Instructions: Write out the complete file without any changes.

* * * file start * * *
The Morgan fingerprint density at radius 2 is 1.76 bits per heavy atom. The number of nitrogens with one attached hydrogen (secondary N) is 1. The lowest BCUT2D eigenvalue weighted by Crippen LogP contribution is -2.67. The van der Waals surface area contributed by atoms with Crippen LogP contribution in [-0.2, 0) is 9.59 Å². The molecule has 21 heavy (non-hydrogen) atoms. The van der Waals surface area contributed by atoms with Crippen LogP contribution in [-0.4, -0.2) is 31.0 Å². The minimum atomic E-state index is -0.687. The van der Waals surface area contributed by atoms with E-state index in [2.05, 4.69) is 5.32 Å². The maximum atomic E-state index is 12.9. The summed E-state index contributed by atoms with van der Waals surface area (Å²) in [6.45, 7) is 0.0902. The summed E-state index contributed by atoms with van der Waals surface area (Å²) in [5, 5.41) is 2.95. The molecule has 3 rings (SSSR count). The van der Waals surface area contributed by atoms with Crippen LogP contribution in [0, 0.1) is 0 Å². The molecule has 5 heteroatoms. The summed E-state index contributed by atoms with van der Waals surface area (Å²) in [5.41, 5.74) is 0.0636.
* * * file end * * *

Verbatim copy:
The Morgan fingerprint density at radius 2 is 1.76 bits per heavy atom. The number of nitrogens with one attached hydrogen (secondary N) is 1. The lowest BCUT2D eigenvalue weighted by Crippen LogP contribution is -2.67. The van der Waals surface area contributed by atoms with Crippen LogP contribution in [-0.2, 0) is 9.59 Å². The molecule has 21 heavy (non-hydrogen) atoms. The van der Waals surface area contributed by atoms with Crippen LogP contribution in [-0.4, -0.2) is 31.0 Å². The minimum atomic E-state index is -0.687. The van der Waals surface area contributed by atoms with E-state index in [2.05, 4.69) is 5.32 Å². The maximum atomic E-state index is 12.9. The summed E-state index contributed by atoms with van der Waals surface area (Å²) in [6.45, 7) is 0.0902. The summed E-state index contributed by atoms with van der Waals surface area (Å²) in [5, 5.41) is 2.95. The molecule has 3 rings (SSSR count). The van der Waals surface area contributed by atoms with Crippen LogP contribution in [0, 0.1) is 0 Å². The molecule has 5 heteroatoms. The summed E-state index contributed by atoms with van der Waals surface area (Å²) in [5.41, 5.74) is 0.0636.